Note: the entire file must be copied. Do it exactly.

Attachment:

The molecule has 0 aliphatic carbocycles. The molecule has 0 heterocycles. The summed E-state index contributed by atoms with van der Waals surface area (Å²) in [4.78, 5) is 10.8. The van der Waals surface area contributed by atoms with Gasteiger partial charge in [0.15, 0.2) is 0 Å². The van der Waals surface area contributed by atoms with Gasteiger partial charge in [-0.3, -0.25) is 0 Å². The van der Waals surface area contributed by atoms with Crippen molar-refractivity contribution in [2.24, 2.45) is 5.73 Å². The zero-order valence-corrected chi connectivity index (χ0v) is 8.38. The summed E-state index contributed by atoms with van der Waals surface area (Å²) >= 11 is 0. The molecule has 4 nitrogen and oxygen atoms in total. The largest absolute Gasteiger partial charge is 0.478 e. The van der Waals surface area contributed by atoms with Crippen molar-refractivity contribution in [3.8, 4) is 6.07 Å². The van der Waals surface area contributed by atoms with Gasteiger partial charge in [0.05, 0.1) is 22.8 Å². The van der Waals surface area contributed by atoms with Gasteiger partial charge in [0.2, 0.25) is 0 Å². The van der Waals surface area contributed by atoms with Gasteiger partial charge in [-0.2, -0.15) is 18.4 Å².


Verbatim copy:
The molecule has 0 aliphatic carbocycles. The molecule has 0 heterocycles. The summed E-state index contributed by atoms with van der Waals surface area (Å²) in [4.78, 5) is 10.8. The van der Waals surface area contributed by atoms with Gasteiger partial charge in [0.15, 0.2) is 0 Å². The van der Waals surface area contributed by atoms with Gasteiger partial charge in [-0.3, -0.25) is 0 Å². The van der Waals surface area contributed by atoms with Crippen molar-refractivity contribution in [2.24, 2.45) is 5.73 Å². The zero-order valence-corrected chi connectivity index (χ0v) is 8.38. The summed E-state index contributed by atoms with van der Waals surface area (Å²) >= 11 is 0. The molecule has 4 nitrogen and oxygen atoms in total. The largest absolute Gasteiger partial charge is 0.478 e. The van der Waals surface area contributed by atoms with Crippen molar-refractivity contribution in [3.8, 4) is 6.07 Å². The van der Waals surface area contributed by atoms with Gasteiger partial charge in [0.05, 0.1) is 22.8 Å². The van der Waals surface area contributed by atoms with Gasteiger partial charge in [0.2, 0.25) is 0 Å². The van der Waals surface area contributed by atoms with Gasteiger partial charge in [-0.2, -0.15) is 18.4 Å².